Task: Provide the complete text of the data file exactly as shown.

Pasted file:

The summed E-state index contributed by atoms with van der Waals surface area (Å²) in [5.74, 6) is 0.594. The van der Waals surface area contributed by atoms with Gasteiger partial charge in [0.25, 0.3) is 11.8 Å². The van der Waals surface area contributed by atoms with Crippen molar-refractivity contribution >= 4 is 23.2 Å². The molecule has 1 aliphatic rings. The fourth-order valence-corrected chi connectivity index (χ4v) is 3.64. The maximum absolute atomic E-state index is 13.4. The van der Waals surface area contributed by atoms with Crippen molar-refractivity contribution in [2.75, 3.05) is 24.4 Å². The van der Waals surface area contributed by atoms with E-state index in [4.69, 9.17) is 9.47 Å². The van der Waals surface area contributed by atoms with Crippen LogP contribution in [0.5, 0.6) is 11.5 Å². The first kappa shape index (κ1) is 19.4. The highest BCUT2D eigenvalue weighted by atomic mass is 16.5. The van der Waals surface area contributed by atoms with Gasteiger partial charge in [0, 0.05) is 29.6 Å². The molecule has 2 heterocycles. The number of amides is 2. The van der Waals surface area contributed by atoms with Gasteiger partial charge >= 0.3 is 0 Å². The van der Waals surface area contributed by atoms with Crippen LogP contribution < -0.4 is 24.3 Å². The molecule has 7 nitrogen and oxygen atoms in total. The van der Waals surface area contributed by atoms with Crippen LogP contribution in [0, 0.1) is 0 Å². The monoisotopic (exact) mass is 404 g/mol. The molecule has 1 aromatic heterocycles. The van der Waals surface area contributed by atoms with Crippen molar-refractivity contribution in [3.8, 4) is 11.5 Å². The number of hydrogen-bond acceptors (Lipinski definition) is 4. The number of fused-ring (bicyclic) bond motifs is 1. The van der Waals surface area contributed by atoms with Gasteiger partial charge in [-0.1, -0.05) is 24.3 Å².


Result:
The summed E-state index contributed by atoms with van der Waals surface area (Å²) in [5.74, 6) is 0.594. The van der Waals surface area contributed by atoms with Gasteiger partial charge in [0.25, 0.3) is 11.8 Å². The van der Waals surface area contributed by atoms with Crippen molar-refractivity contribution >= 4 is 23.2 Å². The molecule has 1 aliphatic rings. The fourth-order valence-corrected chi connectivity index (χ4v) is 3.64. The maximum absolute atomic E-state index is 13.4. The van der Waals surface area contributed by atoms with Crippen molar-refractivity contribution in [2.75, 3.05) is 24.4 Å². The van der Waals surface area contributed by atoms with E-state index in [4.69, 9.17) is 9.47 Å². The van der Waals surface area contributed by atoms with Crippen LogP contribution in [0.5, 0.6) is 11.5 Å². The first kappa shape index (κ1) is 19.4. The highest BCUT2D eigenvalue weighted by atomic mass is 16.5. The van der Waals surface area contributed by atoms with Gasteiger partial charge in [0, 0.05) is 29.6 Å². The molecule has 2 heterocycles. The number of amides is 2. The van der Waals surface area contributed by atoms with Gasteiger partial charge >= 0.3 is 0 Å². The van der Waals surface area contributed by atoms with Crippen LogP contribution < -0.4 is 24.3 Å². The molecule has 7 nitrogen and oxygen atoms in total. The van der Waals surface area contributed by atoms with Crippen LogP contribution in [0, 0.1) is 0 Å². The monoisotopic (exact) mass is 404 g/mol. The molecule has 1 aromatic heterocycles. The van der Waals surface area contributed by atoms with Crippen molar-refractivity contribution in [3.8, 4) is 11.5 Å². The number of hydrogen-bond acceptors (Lipinski definition) is 4. The number of fused-ring (bicyclic) bond motifs is 1. The van der Waals surface area contributed by atoms with Gasteiger partial charge in [-0.1, -0.05) is 24.3 Å².